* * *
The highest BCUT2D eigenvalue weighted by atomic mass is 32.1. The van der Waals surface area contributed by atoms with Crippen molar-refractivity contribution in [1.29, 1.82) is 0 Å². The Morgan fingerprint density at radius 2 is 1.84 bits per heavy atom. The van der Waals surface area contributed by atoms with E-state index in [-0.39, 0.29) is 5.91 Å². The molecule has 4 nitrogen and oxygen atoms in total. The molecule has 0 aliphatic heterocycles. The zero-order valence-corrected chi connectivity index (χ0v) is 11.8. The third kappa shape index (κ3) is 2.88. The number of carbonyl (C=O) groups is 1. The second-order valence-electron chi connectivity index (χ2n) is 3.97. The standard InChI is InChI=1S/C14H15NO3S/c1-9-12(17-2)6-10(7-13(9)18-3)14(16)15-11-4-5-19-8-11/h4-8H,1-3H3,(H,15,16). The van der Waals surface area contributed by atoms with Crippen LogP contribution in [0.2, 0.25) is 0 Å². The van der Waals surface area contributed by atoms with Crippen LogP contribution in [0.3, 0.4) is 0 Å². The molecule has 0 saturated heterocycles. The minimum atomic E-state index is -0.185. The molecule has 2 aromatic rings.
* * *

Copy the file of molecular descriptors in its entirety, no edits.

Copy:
The highest BCUT2D eigenvalue weighted by atomic mass is 32.1. The van der Waals surface area contributed by atoms with Crippen molar-refractivity contribution in [1.29, 1.82) is 0 Å². The Morgan fingerprint density at radius 2 is 1.84 bits per heavy atom. The van der Waals surface area contributed by atoms with E-state index in [-0.39, 0.29) is 5.91 Å². The molecule has 4 nitrogen and oxygen atoms in total. The molecule has 0 aliphatic heterocycles. The zero-order valence-corrected chi connectivity index (χ0v) is 11.8. The third kappa shape index (κ3) is 2.88. The number of carbonyl (C=O) groups is 1. The second-order valence-electron chi connectivity index (χ2n) is 3.97. The standard InChI is InChI=1S/C14H15NO3S/c1-9-12(17-2)6-10(7-13(9)18-3)14(16)15-11-4-5-19-8-11/h4-8H,1-3H3,(H,15,16). The van der Waals surface area contributed by atoms with Crippen LogP contribution in [0.2, 0.25) is 0 Å². The van der Waals surface area contributed by atoms with Crippen LogP contribution in [0.3, 0.4) is 0 Å². The molecule has 0 saturated heterocycles. The minimum atomic E-state index is -0.185. The molecule has 2 aromatic rings.